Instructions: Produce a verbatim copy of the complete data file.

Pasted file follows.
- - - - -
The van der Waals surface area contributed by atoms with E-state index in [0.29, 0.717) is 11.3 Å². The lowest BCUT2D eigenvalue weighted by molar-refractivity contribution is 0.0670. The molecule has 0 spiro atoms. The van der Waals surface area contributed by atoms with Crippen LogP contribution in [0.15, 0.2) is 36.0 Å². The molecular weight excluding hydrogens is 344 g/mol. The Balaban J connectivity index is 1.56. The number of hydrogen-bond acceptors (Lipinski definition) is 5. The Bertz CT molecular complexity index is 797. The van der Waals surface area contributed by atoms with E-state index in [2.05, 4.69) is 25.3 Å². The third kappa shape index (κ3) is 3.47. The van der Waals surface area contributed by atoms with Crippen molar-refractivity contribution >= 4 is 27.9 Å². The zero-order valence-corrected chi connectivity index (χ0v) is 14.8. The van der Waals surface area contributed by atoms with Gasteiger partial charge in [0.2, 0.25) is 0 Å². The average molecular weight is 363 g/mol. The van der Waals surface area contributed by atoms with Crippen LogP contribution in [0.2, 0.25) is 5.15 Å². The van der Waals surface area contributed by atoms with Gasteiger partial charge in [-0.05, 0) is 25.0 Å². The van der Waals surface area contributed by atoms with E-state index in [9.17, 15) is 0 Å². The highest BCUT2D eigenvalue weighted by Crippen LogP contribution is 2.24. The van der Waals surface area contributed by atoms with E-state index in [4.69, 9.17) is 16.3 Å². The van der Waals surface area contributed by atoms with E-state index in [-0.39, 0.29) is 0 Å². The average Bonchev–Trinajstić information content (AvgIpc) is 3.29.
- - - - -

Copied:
The van der Waals surface area contributed by atoms with E-state index in [0.29, 0.717) is 11.3 Å². The lowest BCUT2D eigenvalue weighted by molar-refractivity contribution is 0.0670. The molecule has 0 spiro atoms. The van der Waals surface area contributed by atoms with Crippen LogP contribution in [0.15, 0.2) is 36.0 Å². The molecular weight excluding hydrogens is 344 g/mol. The Balaban J connectivity index is 1.56. The number of hydrogen-bond acceptors (Lipinski definition) is 5. The Bertz CT molecular complexity index is 797. The van der Waals surface area contributed by atoms with E-state index in [2.05, 4.69) is 25.3 Å². The third kappa shape index (κ3) is 3.47. The van der Waals surface area contributed by atoms with Crippen molar-refractivity contribution >= 4 is 27.9 Å². The zero-order valence-corrected chi connectivity index (χ0v) is 14.8. The van der Waals surface area contributed by atoms with Gasteiger partial charge in [0.2, 0.25) is 0 Å². The average molecular weight is 363 g/mol. The van der Waals surface area contributed by atoms with Crippen LogP contribution in [0.2, 0.25) is 5.15 Å². The van der Waals surface area contributed by atoms with Gasteiger partial charge in [-0.05, 0) is 25.0 Å². The van der Waals surface area contributed by atoms with E-state index in [9.17, 15) is 0 Å². The highest BCUT2D eigenvalue weighted by Crippen LogP contribution is 2.24. The van der Waals surface area contributed by atoms with E-state index in [4.69, 9.17) is 16.3 Å². The van der Waals surface area contributed by atoms with E-state index in [-0.39, 0.29) is 0 Å². The average Bonchev–Trinajstić information content (AvgIpc) is 3.29.